It wasn’t the first time the Reverend Dr. William Barber, a pastor in Goldsboro, No. Carolina and co-founder of The Poor People’s Campaign: A National Call for Moral Revival, landed in jail, but it was the first time in Washington, DC. He was arrested in June while leading a peaceful protest in front of the Supreme Court advocating for the protection of Americans’ voting rights. It was one among many of the organization’s “Moral Mondays,” in which people around the country were advocating with him, and for what Dr. Martin Luther King, Jr. called “a revolution of values” when he started the original Poor People’s Campaign.
Rev. Barber first came to national attention when he spoke at the Democratic Convention in 2015. He is a quietly powerful man who is now garnering the attention he deserves because of appearances on the liberal media and a recent New Yorker Magazine in-depth profile. Being in the spotlight probably makes him uncomfortable; he is a shy man who suffers from a painful chronic condition that makes his large figure lean forward perpetually. But he keeps putting himself out there because he is passionately committed to social justice.
It is impossible to talk about Rev. Barber without also remembering Dr. King’s work. So I went back to King’s famous 1963 “Letter from a Birmingham Jail,” considered one of the most famous letters in American history. Revisiting the letter was a profoundly moving experience given the state of America today. It underscored for me the urgency of Barber’s revival of the “Poor People’s Campaign” and the connections the campaign makes between all the issues that drive Dr. Barber’s tireless work urging people to “come together to break the silence and tell the truth about the interlocking evils of systemic racism, poverty, ecological devastation, the war economy and our distorted moral narrative.”
Rev. Barber is a practical theologian. He understands the power and political landscape under which he struggles. He knows that his quest for mercy and justice is up against unfavorable odds. But he, like Dr. King, believes change is possible when people come together, across racial lines and in spite of others barriers imposed by those in power. That’s what his multi-racial coalition is all about, and it shouldn’t be written off as impossibly Pollyana-ish.
In an interview with the Los Angeles Times in May, Dr. Barber explained his motivation for resurrecting the Poor People’s Campaign. “For too long,” he said, “we’ve accepted this kind of moral narrative in America that has blamed poor people for their poverty and has pitted people against each other … We’ve got to have what we call moral dissent, moral resistance and a moral vision in this moment.”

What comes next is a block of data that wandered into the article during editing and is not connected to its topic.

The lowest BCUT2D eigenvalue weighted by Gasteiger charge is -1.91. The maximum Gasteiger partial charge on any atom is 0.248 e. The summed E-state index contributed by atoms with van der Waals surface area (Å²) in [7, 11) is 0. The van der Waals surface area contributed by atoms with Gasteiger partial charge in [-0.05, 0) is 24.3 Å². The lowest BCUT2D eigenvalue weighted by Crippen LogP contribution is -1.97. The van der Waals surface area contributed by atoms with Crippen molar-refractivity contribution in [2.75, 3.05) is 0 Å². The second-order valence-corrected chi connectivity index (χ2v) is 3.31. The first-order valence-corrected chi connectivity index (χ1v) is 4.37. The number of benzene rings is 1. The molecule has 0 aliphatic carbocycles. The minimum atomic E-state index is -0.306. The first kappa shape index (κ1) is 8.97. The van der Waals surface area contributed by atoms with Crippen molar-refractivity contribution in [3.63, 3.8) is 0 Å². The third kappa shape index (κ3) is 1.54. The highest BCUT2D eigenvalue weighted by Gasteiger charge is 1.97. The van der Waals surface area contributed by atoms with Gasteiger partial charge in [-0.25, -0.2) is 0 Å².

“Fifty years ago, we were fighting to come forward,” Barber continued. “Fifty years later we are fighting retrogression. We have an impoverished democracy that is going backwards rather forward.” And he points out, it’s not solely because Donald Trump is in office. Twenty-three states since 2010 have passed voter suppression laws. The same states are fighting living wages, denying healthcare, discriminating against immigrants, women, and LBGTQ communities, and eviscerating the education system.
Rev. Barber argues that racism and voter suppression are deeply connected to issues of poverty, and that in order to address racism and poverty, we must also address ecological problems as well as an economy that favors militarism. We also have to understand and resist the “false moral narrative of religious nationalism.” The goal all along,” according to Dr. Barber, “has been to change the model of conversation so it was no longer about civil rights and moral issues, but to trick people into voting against their own self-interest.”
The intersectionality of issues relating to social justice is key to understanding what drove Dr. King and what now drives Dr. Barber in today’s Poor People’s Campaign. Stated simply, “Some things aren’t left or right, liberal or conservative. Some things are simply right or wrong,” Barber has said as he tries to resurrect a “moral revival.” That’s exactly where Dr. King was coming from all those years ago.
In explaining to prominent white clergymen in Birmingham who opposed his civil disobedience there, Dr. King wrote in his famous letter, “I am cognizant of the inter-relatedness of all communities and states. I cannot sit idly by in Atlanta and not be concerned about what happens in Birmingham. Injustice anywhere is a threat to justice everywhere. We are caught in an inescapable network of mutuality, tied in a single garment of destiny. Whatever affects one directly affects all indirectly.”
It’s really as simple, and as deeply complicated, as that. Like Dr. King, the Rev. Dr. William Barber felt “morally obligated to negotiate for the common good” on behalf of all of us. Standing on the steps of the Supreme Court knowing he risked arrest, he understood the profound urgency of resisting injustice, and of repairing the fabric of our mutual destiny. For that, given what is happening in our country right now, we must all be deeply grateful.